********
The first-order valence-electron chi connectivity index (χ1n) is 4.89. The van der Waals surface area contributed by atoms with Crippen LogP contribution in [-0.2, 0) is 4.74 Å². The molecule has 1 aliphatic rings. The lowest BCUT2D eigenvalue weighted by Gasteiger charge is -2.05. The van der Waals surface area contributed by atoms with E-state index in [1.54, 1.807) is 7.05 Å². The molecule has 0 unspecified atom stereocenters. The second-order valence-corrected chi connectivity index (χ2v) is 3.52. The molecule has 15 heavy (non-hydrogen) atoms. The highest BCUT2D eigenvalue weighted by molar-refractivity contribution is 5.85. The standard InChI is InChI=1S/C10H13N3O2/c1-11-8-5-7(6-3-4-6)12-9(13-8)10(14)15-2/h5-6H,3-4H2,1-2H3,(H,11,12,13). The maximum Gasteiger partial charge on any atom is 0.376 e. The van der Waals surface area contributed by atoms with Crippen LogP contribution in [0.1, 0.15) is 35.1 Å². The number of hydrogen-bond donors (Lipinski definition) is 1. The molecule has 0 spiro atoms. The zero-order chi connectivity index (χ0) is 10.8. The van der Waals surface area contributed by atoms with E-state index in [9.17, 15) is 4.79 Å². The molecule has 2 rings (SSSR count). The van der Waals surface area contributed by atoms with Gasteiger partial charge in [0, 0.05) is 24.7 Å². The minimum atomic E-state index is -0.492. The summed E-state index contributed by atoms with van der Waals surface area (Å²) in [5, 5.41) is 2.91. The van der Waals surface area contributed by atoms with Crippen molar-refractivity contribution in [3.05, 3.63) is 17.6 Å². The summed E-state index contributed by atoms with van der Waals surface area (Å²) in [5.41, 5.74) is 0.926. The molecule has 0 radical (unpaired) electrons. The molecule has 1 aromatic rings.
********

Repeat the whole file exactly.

The first-order valence-electron chi connectivity index (χ1n) is 4.89. The van der Waals surface area contributed by atoms with Crippen LogP contribution in [-0.2, 0) is 4.74 Å². The molecule has 1 aliphatic rings. The lowest BCUT2D eigenvalue weighted by Gasteiger charge is -2.05. The van der Waals surface area contributed by atoms with E-state index in [1.54, 1.807) is 7.05 Å². The molecule has 0 unspecified atom stereocenters. The second-order valence-corrected chi connectivity index (χ2v) is 3.52. The molecule has 15 heavy (non-hydrogen) atoms. The highest BCUT2D eigenvalue weighted by molar-refractivity contribution is 5.85. The standard InChI is InChI=1S/C10H13N3O2/c1-11-8-5-7(6-3-4-6)12-9(13-8)10(14)15-2/h5-6H,3-4H2,1-2H3,(H,11,12,13). The maximum Gasteiger partial charge on any atom is 0.376 e. The van der Waals surface area contributed by atoms with Crippen LogP contribution in [0.1, 0.15) is 35.1 Å². The number of hydrogen-bond donors (Lipinski definition) is 1. The molecule has 0 spiro atoms. The zero-order chi connectivity index (χ0) is 10.8. The van der Waals surface area contributed by atoms with E-state index in [9.17, 15) is 4.79 Å². The molecule has 2 rings (SSSR count). The van der Waals surface area contributed by atoms with Gasteiger partial charge in [0, 0.05) is 24.7 Å². The minimum atomic E-state index is -0.492. The summed E-state index contributed by atoms with van der Waals surface area (Å²) in [5, 5.41) is 2.91. The van der Waals surface area contributed by atoms with Crippen molar-refractivity contribution in [3.05, 3.63) is 17.6 Å². The summed E-state index contributed by atoms with van der Waals surface area (Å²) in [5.41, 5.74) is 0.926. The molecule has 0 radical (unpaired) electrons. The molecule has 1 aromatic rings.